Within days of Thi’s removal, Buddhists streamed into the streets of Hue to demonstrate, and the protests spread south to other coastal cities. Dockworkers and civil servants in Danang went on strike, and violence broke out in parts of Saigon as gangs of youths set fire to automobiles and smashed shop windows. The police, either bewil¬dered or sympathetic to the crowds, did nothing to curb the agitation. Meanwhile, South Vietnamese military operations in the central prov¬inces stopped as Thi’s troops, joining the resistance, took over Hue and Danang in an apparent act of secession. South Vietnam soon seemed to be roiled by a civil war within a civil war, a spectacle that stupefied members of the U.S. mission in Saigon. Their Vietnamese proteges, for whom the United States had expended so much in blood and treasure, were behaving like ingrates. Westmoreland, baffled by Ky’s motives, referred to his conduct as “foolishness,” but other American officials were less charitable. One of them, unable to restrain his frustrated fury, exploded at me: “What are we doing here? We’re fighting to save these people, and they’re fighting each other!”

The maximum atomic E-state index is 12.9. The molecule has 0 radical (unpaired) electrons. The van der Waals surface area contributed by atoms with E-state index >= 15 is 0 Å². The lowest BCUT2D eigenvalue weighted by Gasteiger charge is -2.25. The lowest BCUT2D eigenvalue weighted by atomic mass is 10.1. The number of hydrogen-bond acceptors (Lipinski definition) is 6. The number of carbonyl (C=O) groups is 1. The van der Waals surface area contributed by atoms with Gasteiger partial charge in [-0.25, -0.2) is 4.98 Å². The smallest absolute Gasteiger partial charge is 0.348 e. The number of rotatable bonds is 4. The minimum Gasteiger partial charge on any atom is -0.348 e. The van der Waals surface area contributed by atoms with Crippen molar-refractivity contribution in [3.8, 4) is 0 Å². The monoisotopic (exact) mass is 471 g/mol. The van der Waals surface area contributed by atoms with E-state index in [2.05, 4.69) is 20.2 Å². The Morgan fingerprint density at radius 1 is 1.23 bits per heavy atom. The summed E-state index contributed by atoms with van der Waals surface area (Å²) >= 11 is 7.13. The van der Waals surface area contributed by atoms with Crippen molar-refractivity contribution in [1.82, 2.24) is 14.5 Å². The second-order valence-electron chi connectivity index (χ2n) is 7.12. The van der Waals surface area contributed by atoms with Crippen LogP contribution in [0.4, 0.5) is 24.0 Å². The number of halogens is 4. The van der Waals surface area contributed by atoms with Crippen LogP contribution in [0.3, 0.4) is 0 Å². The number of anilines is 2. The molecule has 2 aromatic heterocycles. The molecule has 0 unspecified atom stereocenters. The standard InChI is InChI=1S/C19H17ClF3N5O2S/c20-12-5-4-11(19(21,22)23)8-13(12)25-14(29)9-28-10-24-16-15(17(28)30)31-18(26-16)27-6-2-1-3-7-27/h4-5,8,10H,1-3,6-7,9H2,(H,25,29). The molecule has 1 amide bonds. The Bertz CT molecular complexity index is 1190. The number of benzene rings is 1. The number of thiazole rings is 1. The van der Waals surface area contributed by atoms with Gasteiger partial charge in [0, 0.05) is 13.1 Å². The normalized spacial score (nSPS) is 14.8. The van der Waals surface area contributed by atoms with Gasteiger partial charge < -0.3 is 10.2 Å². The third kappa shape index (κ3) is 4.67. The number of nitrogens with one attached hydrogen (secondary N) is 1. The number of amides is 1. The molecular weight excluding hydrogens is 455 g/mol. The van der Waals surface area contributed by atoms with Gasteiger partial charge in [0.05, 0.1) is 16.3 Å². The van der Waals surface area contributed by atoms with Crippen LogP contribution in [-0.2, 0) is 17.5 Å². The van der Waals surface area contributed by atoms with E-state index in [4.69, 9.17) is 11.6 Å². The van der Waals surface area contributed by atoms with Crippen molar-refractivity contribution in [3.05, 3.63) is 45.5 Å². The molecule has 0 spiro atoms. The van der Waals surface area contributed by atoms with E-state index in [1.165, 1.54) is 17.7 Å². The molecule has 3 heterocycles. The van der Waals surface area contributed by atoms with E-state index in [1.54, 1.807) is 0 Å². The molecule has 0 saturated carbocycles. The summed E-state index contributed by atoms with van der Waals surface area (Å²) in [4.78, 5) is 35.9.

The chaos worsened in early April when Ky announced his intention to “liberate” Danang, which he claimed was in Communist hands. The allegation was patently ridiculous, since Danang had been heavily invested by U.S. marines for a year. Nevertheless, desperate to see order restored, Ambassador Lodge loaned American airplanes and pilots to Ky to transport four thousand South Vietnamese soldiers to Danang. Leading the operation himself, Ky landed to find Thi’s dis¬sident troops blocking the road into the city with machine guns. The U.S. marine commander, in charge of the airport, intervened to avert a clash, leaving the two forces deadlocked. After an afternoon of posturing, Ky finally flew back to Saigon and his men departed a few days later. His mission unaccomplished, he had “lost face.”